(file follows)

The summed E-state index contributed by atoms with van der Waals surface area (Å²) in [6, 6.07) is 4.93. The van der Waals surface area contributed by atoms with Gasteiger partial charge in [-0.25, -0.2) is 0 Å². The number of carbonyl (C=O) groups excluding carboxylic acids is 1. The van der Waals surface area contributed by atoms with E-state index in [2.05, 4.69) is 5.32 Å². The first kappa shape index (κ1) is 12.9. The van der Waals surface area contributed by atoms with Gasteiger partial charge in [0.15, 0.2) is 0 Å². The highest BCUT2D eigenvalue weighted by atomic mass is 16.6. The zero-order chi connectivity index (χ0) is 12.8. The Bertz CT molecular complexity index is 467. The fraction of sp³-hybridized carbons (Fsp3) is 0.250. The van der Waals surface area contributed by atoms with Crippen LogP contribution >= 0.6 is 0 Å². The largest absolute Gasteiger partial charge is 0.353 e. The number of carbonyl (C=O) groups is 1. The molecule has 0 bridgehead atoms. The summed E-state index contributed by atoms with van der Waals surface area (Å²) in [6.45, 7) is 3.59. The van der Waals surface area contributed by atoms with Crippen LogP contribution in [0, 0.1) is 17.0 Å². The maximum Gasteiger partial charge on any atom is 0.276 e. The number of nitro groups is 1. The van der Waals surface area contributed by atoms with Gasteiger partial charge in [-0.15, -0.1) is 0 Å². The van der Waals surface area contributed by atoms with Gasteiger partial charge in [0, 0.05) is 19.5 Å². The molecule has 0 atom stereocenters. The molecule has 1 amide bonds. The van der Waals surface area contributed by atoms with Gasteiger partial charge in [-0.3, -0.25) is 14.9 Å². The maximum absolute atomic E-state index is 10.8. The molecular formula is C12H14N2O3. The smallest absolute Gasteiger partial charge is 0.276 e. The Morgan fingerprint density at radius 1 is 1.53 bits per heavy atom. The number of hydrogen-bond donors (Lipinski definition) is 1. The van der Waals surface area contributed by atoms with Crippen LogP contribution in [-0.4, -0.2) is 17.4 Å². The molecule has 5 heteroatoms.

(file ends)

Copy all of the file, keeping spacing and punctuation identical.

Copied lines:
The summed E-state index contributed by atoms with van der Waals surface area (Å²) in [6, 6.07) is 4.93. The van der Waals surface area contributed by atoms with Gasteiger partial charge in [-0.25, -0.2) is 0 Å². The number of carbonyl (C=O) groups excluding carboxylic acids is 1. The van der Waals surface area contributed by atoms with E-state index in [2.05, 4.69) is 5.32 Å². The first kappa shape index (κ1) is 12.9. The van der Waals surface area contributed by atoms with Gasteiger partial charge in [0.15, 0.2) is 0 Å². The highest BCUT2D eigenvalue weighted by atomic mass is 16.6. The zero-order chi connectivity index (χ0) is 12.8. The Bertz CT molecular complexity index is 467. The fraction of sp³-hybridized carbons (Fsp3) is 0.250. The van der Waals surface area contributed by atoms with Crippen LogP contribution >= 0.6 is 0 Å². The largest absolute Gasteiger partial charge is 0.353 e. The number of carbonyl (C=O) groups is 1. The molecule has 0 bridgehead atoms. The summed E-state index contributed by atoms with van der Waals surface area (Å²) in [6.45, 7) is 3.59. The van der Waals surface area contributed by atoms with Crippen LogP contribution in [0, 0.1) is 17.0 Å². The maximum Gasteiger partial charge on any atom is 0.276 e. The number of nitro groups is 1. The van der Waals surface area contributed by atoms with Gasteiger partial charge in [-0.15, -0.1) is 0 Å². The van der Waals surface area contributed by atoms with Gasteiger partial charge in [0, 0.05) is 19.5 Å². The molecule has 0 atom stereocenters. The molecule has 1 amide bonds. The van der Waals surface area contributed by atoms with Gasteiger partial charge in [-0.3, -0.25) is 14.9 Å². The maximum absolute atomic E-state index is 10.8. The molecular formula is C12H14N2O3. The smallest absolute Gasteiger partial charge is 0.276 e. The Morgan fingerprint density at radius 1 is 1.53 bits per heavy atom. The number of hydrogen-bond donors (Lipinski definition) is 1. The van der Waals surface area contributed by atoms with Crippen LogP contribution in [-0.4, -0.2) is 17.4 Å². The molecule has 5 heteroatoms.